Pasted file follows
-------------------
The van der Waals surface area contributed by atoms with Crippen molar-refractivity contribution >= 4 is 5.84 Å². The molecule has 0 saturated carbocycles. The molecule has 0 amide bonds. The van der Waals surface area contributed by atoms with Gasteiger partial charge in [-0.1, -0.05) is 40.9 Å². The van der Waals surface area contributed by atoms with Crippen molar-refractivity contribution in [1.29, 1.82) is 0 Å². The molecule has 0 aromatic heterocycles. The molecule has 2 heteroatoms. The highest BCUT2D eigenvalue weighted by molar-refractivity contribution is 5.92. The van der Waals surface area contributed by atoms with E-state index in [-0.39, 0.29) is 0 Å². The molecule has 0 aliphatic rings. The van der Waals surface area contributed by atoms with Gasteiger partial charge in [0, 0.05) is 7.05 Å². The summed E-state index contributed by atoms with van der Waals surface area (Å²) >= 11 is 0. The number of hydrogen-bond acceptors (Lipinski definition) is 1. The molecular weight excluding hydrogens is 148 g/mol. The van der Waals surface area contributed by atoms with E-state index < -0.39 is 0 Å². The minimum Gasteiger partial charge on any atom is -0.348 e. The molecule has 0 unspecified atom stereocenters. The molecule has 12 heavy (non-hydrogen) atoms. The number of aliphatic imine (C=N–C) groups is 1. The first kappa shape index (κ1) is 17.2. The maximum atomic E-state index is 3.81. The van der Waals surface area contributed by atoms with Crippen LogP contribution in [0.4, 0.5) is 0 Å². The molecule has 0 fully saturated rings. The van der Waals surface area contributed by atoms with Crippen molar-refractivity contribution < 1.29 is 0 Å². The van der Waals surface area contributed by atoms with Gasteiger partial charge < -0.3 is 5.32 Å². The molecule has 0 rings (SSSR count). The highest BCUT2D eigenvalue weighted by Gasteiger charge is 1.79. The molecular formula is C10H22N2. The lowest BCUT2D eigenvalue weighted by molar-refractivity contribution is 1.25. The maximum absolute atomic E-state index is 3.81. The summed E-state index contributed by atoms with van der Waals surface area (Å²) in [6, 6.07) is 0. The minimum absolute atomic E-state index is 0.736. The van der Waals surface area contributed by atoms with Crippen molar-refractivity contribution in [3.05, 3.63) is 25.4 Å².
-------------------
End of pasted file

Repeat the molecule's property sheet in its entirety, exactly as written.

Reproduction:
The van der Waals surface area contributed by atoms with Crippen molar-refractivity contribution >= 4 is 5.84 Å². The molecule has 0 saturated carbocycles. The molecule has 0 amide bonds. The van der Waals surface area contributed by atoms with Gasteiger partial charge in [-0.1, -0.05) is 40.9 Å². The van der Waals surface area contributed by atoms with Crippen molar-refractivity contribution in [1.29, 1.82) is 0 Å². The molecule has 0 aromatic heterocycles. The molecule has 2 heteroatoms. The highest BCUT2D eigenvalue weighted by molar-refractivity contribution is 5.92. The van der Waals surface area contributed by atoms with E-state index in [-0.39, 0.29) is 0 Å². The molecule has 0 aliphatic rings. The van der Waals surface area contributed by atoms with Gasteiger partial charge in [0, 0.05) is 7.05 Å². The summed E-state index contributed by atoms with van der Waals surface area (Å²) >= 11 is 0. The number of hydrogen-bond acceptors (Lipinski definition) is 1. The molecular weight excluding hydrogens is 148 g/mol. The van der Waals surface area contributed by atoms with E-state index < -0.39 is 0 Å². The minimum Gasteiger partial charge on any atom is -0.348 e. The molecule has 0 unspecified atom stereocenters. The molecule has 12 heavy (non-hydrogen) atoms. The number of aliphatic imine (C=N–C) groups is 1. The first kappa shape index (κ1) is 17.2. The maximum atomic E-state index is 3.81. The van der Waals surface area contributed by atoms with Crippen LogP contribution in [0.4, 0.5) is 0 Å². The molecule has 0 fully saturated rings. The van der Waals surface area contributed by atoms with Crippen molar-refractivity contribution < 1.29 is 0 Å². The van der Waals surface area contributed by atoms with Gasteiger partial charge < -0.3 is 5.32 Å². The molecule has 0 rings (SSSR count). The highest BCUT2D eigenvalue weighted by Gasteiger charge is 1.79. The molecular formula is C10H22N2. The lowest BCUT2D eigenvalue weighted by molar-refractivity contribution is 1.25. The maximum absolute atomic E-state index is 3.81. The summed E-state index contributed by atoms with van der Waals surface area (Å²) in [6, 6.07) is 0. The minimum absolute atomic E-state index is 0.736. The van der Waals surface area contributed by atoms with Crippen molar-refractivity contribution in [3.05, 3.63) is 25.4 Å².